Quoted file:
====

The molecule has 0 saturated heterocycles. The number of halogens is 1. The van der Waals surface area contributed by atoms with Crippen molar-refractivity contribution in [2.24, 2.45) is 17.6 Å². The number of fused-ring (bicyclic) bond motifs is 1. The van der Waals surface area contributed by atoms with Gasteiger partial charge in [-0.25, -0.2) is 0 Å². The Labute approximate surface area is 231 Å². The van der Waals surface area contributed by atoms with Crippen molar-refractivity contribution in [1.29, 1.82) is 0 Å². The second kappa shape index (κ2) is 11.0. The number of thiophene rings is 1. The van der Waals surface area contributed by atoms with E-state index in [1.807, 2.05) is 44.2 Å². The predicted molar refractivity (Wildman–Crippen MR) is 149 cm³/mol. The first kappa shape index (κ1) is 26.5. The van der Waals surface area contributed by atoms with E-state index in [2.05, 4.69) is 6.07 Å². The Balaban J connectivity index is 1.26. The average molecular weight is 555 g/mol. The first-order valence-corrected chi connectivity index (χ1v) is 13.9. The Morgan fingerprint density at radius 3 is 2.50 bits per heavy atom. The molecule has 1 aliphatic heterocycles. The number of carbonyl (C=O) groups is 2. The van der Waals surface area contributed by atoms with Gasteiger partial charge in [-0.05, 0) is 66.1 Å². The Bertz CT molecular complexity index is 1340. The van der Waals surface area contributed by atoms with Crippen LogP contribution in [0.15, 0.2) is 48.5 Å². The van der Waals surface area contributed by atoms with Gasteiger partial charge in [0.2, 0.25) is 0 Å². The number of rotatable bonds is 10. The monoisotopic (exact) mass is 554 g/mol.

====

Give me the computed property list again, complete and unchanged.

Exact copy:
The molecule has 0 saturated heterocycles. The number of halogens is 1. The van der Waals surface area contributed by atoms with Crippen molar-refractivity contribution in [2.24, 2.45) is 17.6 Å². The number of fused-ring (bicyclic) bond motifs is 1. The van der Waals surface area contributed by atoms with Gasteiger partial charge in [-0.25, -0.2) is 0 Å². The Labute approximate surface area is 231 Å². The van der Waals surface area contributed by atoms with Crippen molar-refractivity contribution in [1.29, 1.82) is 0 Å². The second kappa shape index (κ2) is 11.0. The number of thiophene rings is 1. The van der Waals surface area contributed by atoms with E-state index in [1.807, 2.05) is 44.2 Å². The predicted molar refractivity (Wildman–Crippen MR) is 149 cm³/mol. The first kappa shape index (κ1) is 26.5. The van der Waals surface area contributed by atoms with E-state index in [2.05, 4.69) is 6.07 Å². The Balaban J connectivity index is 1.26. The average molecular weight is 555 g/mol. The first-order valence-corrected chi connectivity index (χ1v) is 13.9. The Morgan fingerprint density at radius 3 is 2.50 bits per heavy atom. The molecule has 1 aliphatic heterocycles. The number of carbonyl (C=O) groups is 2. The van der Waals surface area contributed by atoms with Gasteiger partial charge in [-0.05, 0) is 66.1 Å². The Bertz CT molecular complexity index is 1340. The van der Waals surface area contributed by atoms with Crippen LogP contribution in [0.15, 0.2) is 48.5 Å². The van der Waals surface area contributed by atoms with Gasteiger partial charge in [0.2, 0.25) is 0 Å². The number of rotatable bonds is 10. The monoisotopic (exact) mass is 554 g/mol.